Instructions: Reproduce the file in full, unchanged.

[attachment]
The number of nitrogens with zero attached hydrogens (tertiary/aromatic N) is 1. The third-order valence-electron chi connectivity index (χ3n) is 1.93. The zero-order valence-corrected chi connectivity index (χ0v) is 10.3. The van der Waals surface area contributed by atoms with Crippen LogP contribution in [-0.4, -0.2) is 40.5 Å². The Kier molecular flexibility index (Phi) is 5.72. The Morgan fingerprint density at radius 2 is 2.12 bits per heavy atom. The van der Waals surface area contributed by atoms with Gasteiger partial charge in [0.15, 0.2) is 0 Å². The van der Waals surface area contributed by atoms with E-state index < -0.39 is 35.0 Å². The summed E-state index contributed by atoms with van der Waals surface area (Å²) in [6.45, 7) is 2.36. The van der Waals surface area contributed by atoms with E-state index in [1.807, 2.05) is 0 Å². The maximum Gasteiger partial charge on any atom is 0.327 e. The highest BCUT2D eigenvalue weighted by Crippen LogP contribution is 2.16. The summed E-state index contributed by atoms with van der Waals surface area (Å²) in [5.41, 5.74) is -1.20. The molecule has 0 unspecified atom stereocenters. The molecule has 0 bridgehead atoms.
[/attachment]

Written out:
The number of nitrogens with zero attached hydrogens (tertiary/aromatic N) is 1. The third-order valence-electron chi connectivity index (χ3n) is 1.93. The zero-order valence-corrected chi connectivity index (χ0v) is 10.3. The van der Waals surface area contributed by atoms with Crippen LogP contribution in [-0.4, -0.2) is 40.5 Å². The Kier molecular flexibility index (Phi) is 5.72. The Morgan fingerprint density at radius 2 is 2.12 bits per heavy atom. The van der Waals surface area contributed by atoms with Gasteiger partial charge in [0.15, 0.2) is 0 Å². The van der Waals surface area contributed by atoms with E-state index < -0.39 is 35.0 Å². The summed E-state index contributed by atoms with van der Waals surface area (Å²) in [6.45, 7) is 2.36. The van der Waals surface area contributed by atoms with E-state index in [1.807, 2.05) is 0 Å². The maximum Gasteiger partial charge on any atom is 0.327 e. The highest BCUT2D eigenvalue weighted by Crippen LogP contribution is 2.16. The summed E-state index contributed by atoms with van der Waals surface area (Å²) in [5.41, 5.74) is -1.20. The molecule has 0 unspecified atom stereocenters. The molecule has 0 bridgehead atoms.